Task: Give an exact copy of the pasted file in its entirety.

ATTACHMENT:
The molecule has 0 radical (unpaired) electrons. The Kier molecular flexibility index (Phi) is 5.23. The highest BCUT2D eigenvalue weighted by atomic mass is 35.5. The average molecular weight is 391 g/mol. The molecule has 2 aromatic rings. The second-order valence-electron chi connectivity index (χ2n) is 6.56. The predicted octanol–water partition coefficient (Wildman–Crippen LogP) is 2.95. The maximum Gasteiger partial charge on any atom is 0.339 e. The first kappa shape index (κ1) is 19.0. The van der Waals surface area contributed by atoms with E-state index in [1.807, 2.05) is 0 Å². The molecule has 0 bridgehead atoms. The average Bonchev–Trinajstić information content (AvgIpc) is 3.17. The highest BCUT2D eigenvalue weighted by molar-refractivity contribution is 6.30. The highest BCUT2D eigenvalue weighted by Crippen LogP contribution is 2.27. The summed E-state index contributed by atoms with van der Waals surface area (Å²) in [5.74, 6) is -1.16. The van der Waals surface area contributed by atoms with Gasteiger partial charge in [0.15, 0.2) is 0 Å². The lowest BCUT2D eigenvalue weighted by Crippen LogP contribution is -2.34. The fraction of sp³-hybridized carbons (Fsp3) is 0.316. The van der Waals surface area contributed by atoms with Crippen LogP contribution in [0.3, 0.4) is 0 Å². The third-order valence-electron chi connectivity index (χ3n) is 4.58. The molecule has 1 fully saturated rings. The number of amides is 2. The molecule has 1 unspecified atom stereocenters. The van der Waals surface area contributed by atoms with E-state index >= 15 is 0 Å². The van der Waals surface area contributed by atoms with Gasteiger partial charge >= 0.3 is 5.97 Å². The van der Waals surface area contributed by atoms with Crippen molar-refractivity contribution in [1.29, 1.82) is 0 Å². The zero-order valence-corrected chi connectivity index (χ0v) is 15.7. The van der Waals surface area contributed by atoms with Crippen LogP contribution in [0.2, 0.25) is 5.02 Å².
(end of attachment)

The molecule has 0 radical (unpaired) electrons. The Kier molecular flexibility index (Phi) is 5.23. The highest BCUT2D eigenvalue weighted by atomic mass is 35.5. The average molecular weight is 391 g/mol. The molecule has 2 aromatic rings. The second-order valence-electron chi connectivity index (χ2n) is 6.56. The predicted octanol–water partition coefficient (Wildman–Crippen LogP) is 2.95. The maximum Gasteiger partial charge on any atom is 0.339 e. The first kappa shape index (κ1) is 19.0. The van der Waals surface area contributed by atoms with E-state index in [1.807, 2.05) is 0 Å². The molecule has 0 bridgehead atoms. The average Bonchev–Trinajstić information content (AvgIpc) is 3.17. The highest BCUT2D eigenvalue weighted by molar-refractivity contribution is 6.30. The highest BCUT2D eigenvalue weighted by Crippen LogP contribution is 2.27. The summed E-state index contributed by atoms with van der Waals surface area (Å²) in [5.74, 6) is -1.16. The van der Waals surface area contributed by atoms with Gasteiger partial charge in [0.15, 0.2) is 0 Å². The lowest BCUT2D eigenvalue weighted by Crippen LogP contribution is -2.34. The fraction of sp³-hybridized carbons (Fsp3) is 0.316. The van der Waals surface area contributed by atoms with Crippen LogP contribution in [0.3, 0.4) is 0 Å². The third-order valence-electron chi connectivity index (χ3n) is 4.58. The molecule has 1 fully saturated rings. The number of amides is 2. The molecule has 1 unspecified atom stereocenters. The van der Waals surface area contributed by atoms with E-state index >= 15 is 0 Å². The van der Waals surface area contributed by atoms with Gasteiger partial charge >= 0.3 is 5.97 Å². The van der Waals surface area contributed by atoms with Crippen molar-refractivity contribution in [1.29, 1.82) is 0 Å². The zero-order valence-corrected chi connectivity index (χ0v) is 15.7. The van der Waals surface area contributed by atoms with Crippen LogP contribution in [0.2, 0.25) is 5.02 Å².